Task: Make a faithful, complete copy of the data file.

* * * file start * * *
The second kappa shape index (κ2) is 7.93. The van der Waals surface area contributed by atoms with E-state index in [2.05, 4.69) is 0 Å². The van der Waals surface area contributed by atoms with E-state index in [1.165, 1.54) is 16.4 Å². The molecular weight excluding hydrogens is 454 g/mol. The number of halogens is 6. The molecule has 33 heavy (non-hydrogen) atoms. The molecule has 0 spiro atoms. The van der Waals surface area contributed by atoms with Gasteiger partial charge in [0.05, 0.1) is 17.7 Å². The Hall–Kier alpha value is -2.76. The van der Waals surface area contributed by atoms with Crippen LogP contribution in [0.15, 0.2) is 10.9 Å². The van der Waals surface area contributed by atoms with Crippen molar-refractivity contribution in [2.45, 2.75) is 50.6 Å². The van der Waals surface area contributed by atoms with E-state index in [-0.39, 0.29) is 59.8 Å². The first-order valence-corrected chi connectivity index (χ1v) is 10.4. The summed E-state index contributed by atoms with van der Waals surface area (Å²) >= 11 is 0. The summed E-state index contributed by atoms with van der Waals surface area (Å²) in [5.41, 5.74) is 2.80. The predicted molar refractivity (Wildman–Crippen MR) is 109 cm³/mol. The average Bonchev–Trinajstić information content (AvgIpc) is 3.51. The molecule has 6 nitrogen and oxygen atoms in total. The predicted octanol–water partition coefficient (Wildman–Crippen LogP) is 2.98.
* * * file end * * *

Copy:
The second kappa shape index (κ2) is 7.93. The van der Waals surface area contributed by atoms with E-state index in [2.05, 4.69) is 0 Å². The van der Waals surface area contributed by atoms with E-state index in [1.165, 1.54) is 16.4 Å². The molecular weight excluding hydrogens is 454 g/mol. The number of halogens is 6. The molecule has 33 heavy (non-hydrogen) atoms. The molecule has 0 spiro atoms. The van der Waals surface area contributed by atoms with Gasteiger partial charge in [0.05, 0.1) is 17.7 Å². The Hall–Kier alpha value is -2.76. The van der Waals surface area contributed by atoms with Crippen LogP contribution in [0.15, 0.2) is 10.9 Å². The van der Waals surface area contributed by atoms with Crippen molar-refractivity contribution in [2.45, 2.75) is 50.6 Å². The van der Waals surface area contributed by atoms with E-state index in [-0.39, 0.29) is 59.8 Å². The first-order valence-corrected chi connectivity index (χ1v) is 10.4. The summed E-state index contributed by atoms with van der Waals surface area (Å²) >= 11 is 0. The summed E-state index contributed by atoms with van der Waals surface area (Å²) in [5.41, 5.74) is 2.80. The predicted molar refractivity (Wildman–Crippen MR) is 109 cm³/mol. The average Bonchev–Trinajstić information content (AvgIpc) is 3.51. The molecule has 6 nitrogen and oxygen atoms in total. The predicted octanol–water partition coefficient (Wildman–Crippen LogP) is 2.98.